It's the price you pay for a tactical error in going too fast. It's good you didn't make that error when moving up because the novice course would not have been as forgiving.

          Go prove yourself. And good luck! :-)


          • Original Poster

            Okay, here is a video of our generic beginner novice round. It's cut off because well, grandma was videotaping. No critiques on position because this was last September, and I have come a long way.



            • Original Poster

              Originally posted by ahbaumgardner View Post
              So here's what I'd do. You made a mistake and went too fast. That was a tactical error and totally forgivable. Nonetheless, I'd just suck it up and get out there and do another BN and be done with it. It's not going to hurt you and you can preserve your relationship with your trainer. It sounds like your last competition was a combined test... Or maybe I missed something. So enter another CT and then move on.)
              I've been researching, and there actually a combined test in my area in June. I think that is what we will have to do to remind my coach that I can go slow.


              • #47
                Could be a good part of the problem is the trainer's as well. Reading tea leaves from nike's other posts, the trainer is herself not a particularly high level eventer, having gone prelim as her top level. Her dressage skills are somewhat more in evidence as she has done 4th level. One gets the feeling that she is also rather rigid, hard to talk to, and possibly defensive about her own qualifications. One can postulate two things: the extra BN is punishment for not going as slow as trainer had told nike to go, or she herself really doesn't feel comfortable with a student at Novice instead of BN, or maybe both.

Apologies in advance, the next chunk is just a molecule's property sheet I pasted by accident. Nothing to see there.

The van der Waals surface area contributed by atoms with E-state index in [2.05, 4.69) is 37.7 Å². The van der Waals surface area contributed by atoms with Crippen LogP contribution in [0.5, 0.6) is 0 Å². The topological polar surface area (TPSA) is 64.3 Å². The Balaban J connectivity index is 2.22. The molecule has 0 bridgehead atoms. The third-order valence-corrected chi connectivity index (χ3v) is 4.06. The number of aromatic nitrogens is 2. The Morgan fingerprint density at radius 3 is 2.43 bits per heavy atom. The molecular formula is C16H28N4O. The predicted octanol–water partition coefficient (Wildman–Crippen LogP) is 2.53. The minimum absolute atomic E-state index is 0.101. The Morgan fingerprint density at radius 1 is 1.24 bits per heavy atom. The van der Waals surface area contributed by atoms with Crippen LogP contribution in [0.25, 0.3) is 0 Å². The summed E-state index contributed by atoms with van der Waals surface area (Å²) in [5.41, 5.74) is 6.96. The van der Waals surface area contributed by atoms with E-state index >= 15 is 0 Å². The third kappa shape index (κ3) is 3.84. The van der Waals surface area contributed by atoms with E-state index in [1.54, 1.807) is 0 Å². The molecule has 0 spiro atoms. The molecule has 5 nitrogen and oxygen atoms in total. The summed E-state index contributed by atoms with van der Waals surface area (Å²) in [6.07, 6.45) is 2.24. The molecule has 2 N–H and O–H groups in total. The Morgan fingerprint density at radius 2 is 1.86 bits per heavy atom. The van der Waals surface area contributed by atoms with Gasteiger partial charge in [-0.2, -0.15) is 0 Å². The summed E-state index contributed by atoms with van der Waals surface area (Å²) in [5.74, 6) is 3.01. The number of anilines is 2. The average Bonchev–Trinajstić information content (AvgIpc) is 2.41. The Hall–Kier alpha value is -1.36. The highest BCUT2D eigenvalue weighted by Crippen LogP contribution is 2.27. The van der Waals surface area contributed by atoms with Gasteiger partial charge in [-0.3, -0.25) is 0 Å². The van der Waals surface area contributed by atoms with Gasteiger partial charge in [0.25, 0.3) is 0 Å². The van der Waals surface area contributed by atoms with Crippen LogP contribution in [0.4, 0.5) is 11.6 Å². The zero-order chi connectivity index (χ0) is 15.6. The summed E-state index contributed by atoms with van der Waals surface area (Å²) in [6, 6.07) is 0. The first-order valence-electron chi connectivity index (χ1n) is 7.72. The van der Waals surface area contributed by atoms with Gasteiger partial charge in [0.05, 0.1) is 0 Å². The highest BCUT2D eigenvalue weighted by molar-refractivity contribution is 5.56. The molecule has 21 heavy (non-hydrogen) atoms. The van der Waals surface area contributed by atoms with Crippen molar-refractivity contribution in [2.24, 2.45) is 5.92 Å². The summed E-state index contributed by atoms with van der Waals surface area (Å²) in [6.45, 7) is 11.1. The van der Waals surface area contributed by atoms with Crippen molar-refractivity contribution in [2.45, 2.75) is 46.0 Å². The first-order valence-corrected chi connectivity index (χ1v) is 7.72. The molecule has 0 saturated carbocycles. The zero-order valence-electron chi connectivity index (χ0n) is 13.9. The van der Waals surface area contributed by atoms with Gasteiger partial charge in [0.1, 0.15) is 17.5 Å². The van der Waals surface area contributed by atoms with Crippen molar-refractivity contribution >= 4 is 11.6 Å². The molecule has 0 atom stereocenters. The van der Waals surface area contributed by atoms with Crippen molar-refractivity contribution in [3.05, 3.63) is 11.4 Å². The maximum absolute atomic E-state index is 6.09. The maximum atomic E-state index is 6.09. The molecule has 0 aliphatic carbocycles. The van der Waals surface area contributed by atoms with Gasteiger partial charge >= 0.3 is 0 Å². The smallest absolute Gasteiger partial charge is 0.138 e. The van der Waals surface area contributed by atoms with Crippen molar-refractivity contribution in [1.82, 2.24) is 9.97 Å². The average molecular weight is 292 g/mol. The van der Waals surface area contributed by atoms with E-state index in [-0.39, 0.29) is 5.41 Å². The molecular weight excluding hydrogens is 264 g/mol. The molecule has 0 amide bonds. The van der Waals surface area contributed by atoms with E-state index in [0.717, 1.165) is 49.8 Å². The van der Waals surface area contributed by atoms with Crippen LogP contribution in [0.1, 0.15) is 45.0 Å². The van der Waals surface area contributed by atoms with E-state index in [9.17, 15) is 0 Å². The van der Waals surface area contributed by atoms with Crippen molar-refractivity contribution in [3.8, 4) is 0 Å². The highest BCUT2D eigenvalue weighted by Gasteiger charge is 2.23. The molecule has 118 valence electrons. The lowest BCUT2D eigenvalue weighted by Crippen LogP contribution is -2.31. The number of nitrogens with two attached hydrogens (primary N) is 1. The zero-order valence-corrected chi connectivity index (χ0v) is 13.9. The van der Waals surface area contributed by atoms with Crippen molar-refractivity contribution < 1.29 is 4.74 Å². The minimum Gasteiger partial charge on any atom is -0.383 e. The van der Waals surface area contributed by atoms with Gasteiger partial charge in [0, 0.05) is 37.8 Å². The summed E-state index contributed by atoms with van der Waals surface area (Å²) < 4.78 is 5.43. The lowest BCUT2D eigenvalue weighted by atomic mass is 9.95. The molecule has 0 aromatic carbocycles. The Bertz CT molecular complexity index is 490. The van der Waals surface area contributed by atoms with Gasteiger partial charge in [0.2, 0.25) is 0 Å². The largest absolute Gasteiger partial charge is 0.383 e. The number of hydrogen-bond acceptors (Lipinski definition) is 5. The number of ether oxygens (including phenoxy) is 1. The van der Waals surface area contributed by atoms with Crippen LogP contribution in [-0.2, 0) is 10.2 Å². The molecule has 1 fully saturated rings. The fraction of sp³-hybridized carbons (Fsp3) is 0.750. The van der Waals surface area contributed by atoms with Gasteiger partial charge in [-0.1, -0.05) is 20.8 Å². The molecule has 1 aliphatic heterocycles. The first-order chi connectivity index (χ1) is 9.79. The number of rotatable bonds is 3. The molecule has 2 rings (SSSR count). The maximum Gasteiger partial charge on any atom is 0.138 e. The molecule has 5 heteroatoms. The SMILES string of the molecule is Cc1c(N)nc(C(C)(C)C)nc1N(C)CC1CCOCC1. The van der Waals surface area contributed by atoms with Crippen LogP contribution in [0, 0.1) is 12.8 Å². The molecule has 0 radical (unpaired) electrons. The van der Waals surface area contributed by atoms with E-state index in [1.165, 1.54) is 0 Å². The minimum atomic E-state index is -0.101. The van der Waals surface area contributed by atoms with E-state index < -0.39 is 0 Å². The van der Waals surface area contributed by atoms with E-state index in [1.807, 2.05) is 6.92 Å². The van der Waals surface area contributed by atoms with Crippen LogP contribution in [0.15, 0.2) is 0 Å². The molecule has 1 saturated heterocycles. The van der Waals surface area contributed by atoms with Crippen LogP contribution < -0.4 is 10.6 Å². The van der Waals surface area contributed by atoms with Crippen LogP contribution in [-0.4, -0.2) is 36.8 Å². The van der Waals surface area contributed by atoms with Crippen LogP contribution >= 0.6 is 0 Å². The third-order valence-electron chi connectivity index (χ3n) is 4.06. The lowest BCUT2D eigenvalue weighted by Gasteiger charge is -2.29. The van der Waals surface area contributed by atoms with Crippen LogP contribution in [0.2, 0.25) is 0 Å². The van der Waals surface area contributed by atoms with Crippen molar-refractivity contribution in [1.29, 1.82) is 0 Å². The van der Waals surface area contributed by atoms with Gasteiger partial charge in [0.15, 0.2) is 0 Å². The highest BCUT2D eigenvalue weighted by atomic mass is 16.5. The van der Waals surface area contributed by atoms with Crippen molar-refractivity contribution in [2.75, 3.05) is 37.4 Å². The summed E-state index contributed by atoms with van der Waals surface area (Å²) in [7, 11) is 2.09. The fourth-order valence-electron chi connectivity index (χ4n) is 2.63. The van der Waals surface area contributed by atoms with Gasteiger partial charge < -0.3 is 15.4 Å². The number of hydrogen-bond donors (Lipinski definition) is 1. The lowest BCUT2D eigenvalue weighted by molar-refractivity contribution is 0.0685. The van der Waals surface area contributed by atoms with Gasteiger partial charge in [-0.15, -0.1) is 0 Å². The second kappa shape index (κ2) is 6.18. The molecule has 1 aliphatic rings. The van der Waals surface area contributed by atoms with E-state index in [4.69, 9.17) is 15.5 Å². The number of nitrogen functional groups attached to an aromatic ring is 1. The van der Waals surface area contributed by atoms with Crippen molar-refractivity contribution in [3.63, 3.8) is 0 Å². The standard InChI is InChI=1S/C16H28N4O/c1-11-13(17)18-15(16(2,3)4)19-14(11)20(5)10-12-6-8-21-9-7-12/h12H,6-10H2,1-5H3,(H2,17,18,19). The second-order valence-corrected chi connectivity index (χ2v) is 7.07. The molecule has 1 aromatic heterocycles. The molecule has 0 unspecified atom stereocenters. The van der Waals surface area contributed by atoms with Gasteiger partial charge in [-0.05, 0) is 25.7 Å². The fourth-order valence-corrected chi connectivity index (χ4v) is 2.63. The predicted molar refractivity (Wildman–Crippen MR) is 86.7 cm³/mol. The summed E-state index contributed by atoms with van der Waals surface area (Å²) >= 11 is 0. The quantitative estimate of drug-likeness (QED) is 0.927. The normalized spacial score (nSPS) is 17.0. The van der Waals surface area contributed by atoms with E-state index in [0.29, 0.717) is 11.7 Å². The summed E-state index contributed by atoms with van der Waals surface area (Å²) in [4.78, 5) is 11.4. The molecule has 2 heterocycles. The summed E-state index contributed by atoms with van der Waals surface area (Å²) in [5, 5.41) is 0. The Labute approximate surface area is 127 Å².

I know teenagers are not the always the easiest to work with since they are learning that they have minds of their own and are reaching for independence.

                Has she other eventing students who have run Novice? Or training?

                Nike says that this horse, which she found in the first place is a complete Novice packer. Maybe I'm just crazy, but three years and 5 recognized BNs just sounds excessive for someone who is a DECENT rider and wants to move up. I watched the Jump Start 2012 video and the part of the round that was videoed looked perfectly competent over what are speed bump jumps. I didn't see dangerous nor did I see unusually fast. What I saw was a horse motoring around, not slow loping a hunter round.